Arctic temperatures following Northeast storm could cause dangerously slippery roads

Forecasters from Philadelphia to Portland, Maine, have warned that "flash freezing" could make roads dangerously slippery a day after snow fell on much of the East Coast.

National Weather Service forecaster Bill Simpson in Massachusetts said Monday night the biggest concern was for areas where rain and slush ponded on roads before temperatures plunged. "They are going to have a pretty difficult time when that slush freezes," he said.

Arctic temperatures following the storm were expected to bring minus 20 degree wind chills in parts of Pennsylvania, New York and New England, and minus 35 degrees in pockets near the Canadian border.

Here's the latest on the storm:



A winter storm warning remained in effect until 5 a.m. for northeastern Maine, where up to 18 inches was expected by Tuesday morning.

Earlier, the snowstorm, which dumped more than 19 inches of snow on Chicago and more than a foot on southeastern Wisconsin, deepened off the southern New England coast. It brought accumulations approaching 18 inches in the Boston area and around a foot of slushy wintry mix to Hartford, Connecticut, Providence, Rhode Island, southern New Hampshire and Vermont — places still reeling from the up to 3 feet they got last week.

New York City's snow totals ranged from around 3.6 inches in Central Park to 7 inches in the Bronx while Long Island got 3 inches to 10 inches.

The Philadelphia area received about an inch of snow before the precipitation changed to rain. Forecasters said portions of the Lehigh Valley got up 8 inches, and there was up to a foot in northern Pennsylvania. Much of New Jersey got several inches of snow while parts of northern Ohio received at least a foot.



As Boston recovers from its second major winter storm in a week, Mayor Martin J. Walsh announced the victory parade for the New England Patriots would be postponed until Wednesday morning.

"We look forward to celebrating with Patriots fans during better weather on Wednesday," Walsh said in a statement.

School was canceled in Boston and some suburbs for Tuesday and Gov. Charlie Baker ordered a delayed start for nonessential state agency workers to allow more time for clearing roads.



Fifty-seven-year-old Cynthia Levine was struck and killed by a snowplow just before 10 a.m. Monday in the parking lot of a condominium complex in Weymouth, south of Boston, the Norfolk district attorney's office said.

In New York, state police said they were investigating a two-vehicle crash on Interstate 95 when a third vehicle lost control on the highway and hit the two vehicles from the first crash. The cause was not immediately known, but the crash occurred as snow and freezing rain hindered travel throughout the region.

Doctors in Ohio said Toledo Mayor D. Michael Collins was heavily sedated and in critical condition Monday, a day after he went into cardiac arrest and his SUV crashed into a pole on his way home not long after a news conference.

Illinois State Police say ice was responsible for crashes on Interstate 294 in the Chicago suburb of Hickory Hills that involved at least 45 vehicles, one of them a state police squad car. Eight people were taken to area hospitals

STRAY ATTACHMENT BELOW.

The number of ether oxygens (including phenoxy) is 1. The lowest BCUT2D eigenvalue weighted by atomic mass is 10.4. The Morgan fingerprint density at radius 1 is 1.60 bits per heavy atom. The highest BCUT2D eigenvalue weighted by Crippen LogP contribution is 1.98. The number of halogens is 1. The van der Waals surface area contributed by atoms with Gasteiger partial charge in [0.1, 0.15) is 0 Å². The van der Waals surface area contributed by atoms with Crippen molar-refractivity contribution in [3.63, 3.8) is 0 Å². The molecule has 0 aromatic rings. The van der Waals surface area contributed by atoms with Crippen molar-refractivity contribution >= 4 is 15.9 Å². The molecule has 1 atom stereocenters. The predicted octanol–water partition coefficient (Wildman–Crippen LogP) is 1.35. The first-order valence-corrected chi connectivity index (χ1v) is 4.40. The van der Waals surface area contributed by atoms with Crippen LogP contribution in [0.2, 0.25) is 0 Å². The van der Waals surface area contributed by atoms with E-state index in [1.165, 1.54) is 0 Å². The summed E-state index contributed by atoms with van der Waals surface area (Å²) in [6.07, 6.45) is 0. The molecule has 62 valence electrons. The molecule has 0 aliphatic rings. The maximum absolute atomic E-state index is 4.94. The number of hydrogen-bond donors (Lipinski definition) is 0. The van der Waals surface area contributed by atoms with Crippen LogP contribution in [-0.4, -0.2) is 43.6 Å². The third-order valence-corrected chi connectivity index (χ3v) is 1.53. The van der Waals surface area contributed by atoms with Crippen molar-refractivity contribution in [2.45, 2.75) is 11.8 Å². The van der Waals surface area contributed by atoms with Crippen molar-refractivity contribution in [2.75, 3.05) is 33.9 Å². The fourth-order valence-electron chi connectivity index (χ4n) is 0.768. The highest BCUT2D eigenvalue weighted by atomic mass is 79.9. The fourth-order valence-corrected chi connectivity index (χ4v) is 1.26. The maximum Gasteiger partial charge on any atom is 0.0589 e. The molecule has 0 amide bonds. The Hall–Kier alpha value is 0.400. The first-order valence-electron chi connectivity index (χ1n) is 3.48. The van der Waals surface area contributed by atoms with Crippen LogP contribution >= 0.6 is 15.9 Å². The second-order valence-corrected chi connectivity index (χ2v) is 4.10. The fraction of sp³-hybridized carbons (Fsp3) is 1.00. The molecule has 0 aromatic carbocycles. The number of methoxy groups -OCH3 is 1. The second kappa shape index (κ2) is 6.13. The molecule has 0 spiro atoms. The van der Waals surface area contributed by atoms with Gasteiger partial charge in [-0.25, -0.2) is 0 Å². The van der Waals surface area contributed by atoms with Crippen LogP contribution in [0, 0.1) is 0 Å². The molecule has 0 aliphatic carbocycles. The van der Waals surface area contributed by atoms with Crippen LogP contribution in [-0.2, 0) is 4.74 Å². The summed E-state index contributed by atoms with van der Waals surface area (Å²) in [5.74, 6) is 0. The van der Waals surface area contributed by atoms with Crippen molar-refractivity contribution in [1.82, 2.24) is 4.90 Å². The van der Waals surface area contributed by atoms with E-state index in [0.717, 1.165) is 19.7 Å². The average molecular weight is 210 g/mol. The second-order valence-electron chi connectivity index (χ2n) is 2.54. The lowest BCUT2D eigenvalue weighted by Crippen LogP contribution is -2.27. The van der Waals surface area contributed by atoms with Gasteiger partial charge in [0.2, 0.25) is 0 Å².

The storm delayed two of the nation's biggest court cases — the murder trial of former New England Patriots star Aaron Hernandez and jury selection in the federal death penalty trial of Boston Marathon bombing suspect Dzhokhar Tsarnaev.

Testimony was to resume Tuesday in the Hernandez trial. But federal court officials in Boston, who follow the city's school closure schedule, said the Tsarnaev proceedings would be delayed a second day.



Massachusetts Bay Transportation Authority riders were warned to expect delays Tuesday because of the cold. On Monday, Boston's MBTA was running despite the heavy snowfall, with delays including one train that lost power south of Boston, temporarily stranding about 50 passengers.

Rush-hour commuters in New York City were stranded on a packed subway train that lost power for 2½ hours Monday before it could be towed to a station. Five other trains were stuck behind it.

In Henniker, New Hampshire, crews on Monday were cleaning up snow using plows loaned by the state and surrounding towns. A fire had destroyed the town's plow fleet three days earlier.



Tony Troc looks on the bright side of shoveling snow: Hey, it's a pretty good workout.

"It doesn't bother me at all," the supermarket warehouse worker said after clearing another 8 inches of snow from his driveway in Whitman, 20 miles south of Boston. "If I didn't like it, I'd be in Florida."

Todd Penney of Tolland, Connecticut, said digging out is fun.

"I actually get some perverse pleasure in snowblowing, just like I get some perverse pleasure in mowing my lawn on the tractor," he said. "When you have the tools that make the job easier, it's kind of like this alone time, this me time. It's kind of Zen."



The handlers of Pennsylvania's most famous groundhog, Punxsutawney Phil, said the furry rodent has forecast six more weeks of winter.

Members of the top hat-wearing Inner Circle announced the "prediction" Monday morning.

Legend has it that if Phil sees his shadow on Feb. 2, winter will last another six weeks. If not, spring comes early.


Associated Press writers Mark Pratt and Sylvia Lee Wingfield in Boston and Pat Eaton-Robb in Columbia, Connecticut, contributed to this report.